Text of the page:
×

The following packages are used in this section: readr, tibble and here. readr and tibble are part of the tidyverse family.

To make sure that the packages used in this section are installed and loaded, run the following code in your console.

xfun::pkg_attach2("here","tidyverse")

Since you’ll be using R for data analysis you’re likely to have data files that have been generated by, for example, your experiment or survey. Before you can analyse these data, you’ll need to import them into R.

There are two ways to do this. The first is to use the RStudio menu by going to File > Import Dataset. By using the menu, RStudio will automatically write the appropriate code for you. While this will “work”, the code that RStudio generates will refer to your data file using the absolute file path unless the data file is located in a subfolder in your project folder. You never want to use absolute file paths, because they’re specific to your computer, which means that if you move your project to another computer your code won’t be able to find the correct file.

Although you can you can use the menu, a better way is just to write the code yourself. Writing the code yourself is easy, and if you’re going to load several data files it will turn out to be much more efficient than all the pointing and clicking.

Many of you will have your data organised into .csv files. For example, if you’re running surveys on qualtrics, you can export the data as a .csv file, or if you’re collecting experimental data with PsychToolBox or PsychoPy, you’ll be able to save the data as a .csv file.

To read in .csv files, we’ll use the readr::read_csv() function from the readr package.

To see how to do this, we’ll first need a file. You can download a file here for us to practise on disaster.csv

Once you’ve clicked the link then, depending on the browser you’re using, you’ll either be shown a dialog box to select where to save the file, or the file will automatically download to your downloads folder.

If you’re shown a dialog box, then save the file to the data subfolder in your project folder. If it’s saved to your downloads folder, then open both your downloads folder and your project folder in Finder or Windows Explorer and move the file disaster.csv from your downloads folder to the data subfolder of your project folder.

Now using the Files panes in RStudio, you can navigate to the data subfolder and you should see the new disaster.csv file.

## Directions to files with the here pacakge

To read in this file, we’ll need to tell R the location of the file on your computer. The location of the file might be something like /Users/lc663/documents/r_project/data or c:\users\lc663\documents\r_project\data. These are the full, or absolute paths, and they’re specific to your computer. We don’t what to use the full path, because if we move our project to another computer, the full path will change. We need to use the relative path. To help use specify the relative path, we’ll use the here package.

The here package contains a function called here() which we’ll use for specifying the location of our file. The here() function takes a number of arguments with each argument being a step along the path to your file. All directions given to here() start at your main project file. For example, if we wanted to give directions to our file called disaster.csv located in the data subfolder of our project folder, the directions would be specified as follows:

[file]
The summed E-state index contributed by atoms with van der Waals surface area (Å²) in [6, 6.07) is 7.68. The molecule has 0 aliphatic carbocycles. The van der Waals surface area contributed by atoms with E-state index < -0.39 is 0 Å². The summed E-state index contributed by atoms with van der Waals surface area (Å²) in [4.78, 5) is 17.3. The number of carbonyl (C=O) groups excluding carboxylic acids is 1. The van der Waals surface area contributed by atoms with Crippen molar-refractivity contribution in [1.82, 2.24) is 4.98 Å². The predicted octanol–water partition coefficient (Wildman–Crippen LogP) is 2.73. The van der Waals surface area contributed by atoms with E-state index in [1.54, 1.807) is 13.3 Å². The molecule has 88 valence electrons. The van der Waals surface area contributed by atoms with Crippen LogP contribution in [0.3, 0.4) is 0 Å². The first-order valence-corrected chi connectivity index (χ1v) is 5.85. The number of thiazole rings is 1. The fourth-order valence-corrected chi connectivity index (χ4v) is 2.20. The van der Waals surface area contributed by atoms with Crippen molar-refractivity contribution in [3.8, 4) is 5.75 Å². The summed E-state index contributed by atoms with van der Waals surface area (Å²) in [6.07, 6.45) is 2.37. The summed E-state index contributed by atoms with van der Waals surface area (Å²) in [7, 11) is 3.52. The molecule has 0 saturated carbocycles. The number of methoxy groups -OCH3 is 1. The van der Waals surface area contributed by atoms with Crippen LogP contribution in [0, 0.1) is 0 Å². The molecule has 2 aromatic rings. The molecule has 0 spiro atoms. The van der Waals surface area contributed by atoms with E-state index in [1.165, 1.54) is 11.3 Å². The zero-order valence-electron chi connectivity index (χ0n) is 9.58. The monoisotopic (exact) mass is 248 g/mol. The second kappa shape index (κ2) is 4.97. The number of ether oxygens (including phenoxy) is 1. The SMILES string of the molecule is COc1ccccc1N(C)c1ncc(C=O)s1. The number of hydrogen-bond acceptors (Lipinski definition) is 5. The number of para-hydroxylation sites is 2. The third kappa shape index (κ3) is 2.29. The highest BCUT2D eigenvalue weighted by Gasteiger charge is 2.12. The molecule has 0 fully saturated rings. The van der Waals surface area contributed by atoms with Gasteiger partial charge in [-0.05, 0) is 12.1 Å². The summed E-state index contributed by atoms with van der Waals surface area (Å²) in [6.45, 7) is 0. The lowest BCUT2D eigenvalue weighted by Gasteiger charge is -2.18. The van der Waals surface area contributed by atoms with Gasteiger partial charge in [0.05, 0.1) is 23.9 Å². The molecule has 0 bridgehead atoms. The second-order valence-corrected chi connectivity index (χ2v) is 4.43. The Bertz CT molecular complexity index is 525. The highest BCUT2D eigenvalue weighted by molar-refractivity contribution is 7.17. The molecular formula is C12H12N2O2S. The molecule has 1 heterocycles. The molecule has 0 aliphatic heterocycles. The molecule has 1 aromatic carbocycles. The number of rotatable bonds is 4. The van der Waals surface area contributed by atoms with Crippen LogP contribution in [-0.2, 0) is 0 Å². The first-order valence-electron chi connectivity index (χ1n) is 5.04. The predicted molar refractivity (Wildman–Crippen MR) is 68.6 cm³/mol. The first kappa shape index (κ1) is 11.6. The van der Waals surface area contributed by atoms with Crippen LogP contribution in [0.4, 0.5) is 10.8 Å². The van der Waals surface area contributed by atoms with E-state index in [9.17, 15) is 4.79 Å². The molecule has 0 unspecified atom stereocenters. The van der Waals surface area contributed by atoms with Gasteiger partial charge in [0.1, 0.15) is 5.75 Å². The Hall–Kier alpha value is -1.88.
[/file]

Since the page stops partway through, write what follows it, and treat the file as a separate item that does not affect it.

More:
here::here("data","disaster.csv")
[1] "/home/rstudio/data/disaster.csv"

The here() function will re-write these instructions to the correct path, so that R can always find the correct file.

To actually read in the file, we’ll just use the output of this function as the input to the read_csv() function from the readr pacakge.

readr::read_csv(file = here::here("data","disaster.csv")) # our file
Parsed with column specification:
cols(
id = col_double(),
frame = col_double(),
donate = col_double(),
justify = col_double(),
skeptic = col_double()
)
# A tibble: 211 x 5
id frame donate justify skeptic
<dbl> <dbl>  <dbl>   <dbl>   <dbl>
1     1     1    5.6    2.95     1.8
2     2     1    4.2    2.85     5.2
3     3     1    4.2    3        3.2
4     4     1    4.6    3.3      1
5     5     1    3      5        7.6
6     6     0    5      3.2      4.2
7     7     0    4.8    2.9      4.2
8     8     1    6      1.4      1.2
9     9     0    4.2    3.25     1.8
10    10     0    4.4    3.55     8.8
# … with 201 more rows

The data contains in the file will automatically print out to the console. But we can just save it to a variable for later use.

our_data <- readr::read_csv(file = here::here("data","disaster.csv"))

Now the data is contained in a data table (of type tibble) and we can use it in our analyses.

# Reading in files from SPSS or Matlab

To read in files from SPSS you use the same general approach as you do for reading in .csv files. The only difference is that you use the haven::read_spss() function from the haven package. The haven is also part of the tidyverse family.

When it comes to reading in files from Matlab you have a few options. If you can save the files as .csv files then you can just use read_csv. You can also read .mat files directly using the R.Matlab package. However, this is very slow and you can encounter problems with files saved with the -v7.3 flag. The final open I recommend, particularly if you want to save Matlab struct objects rather than tabular data (like tables or matrices) is to save them in a .json file. However, this is a topic for the advanced course.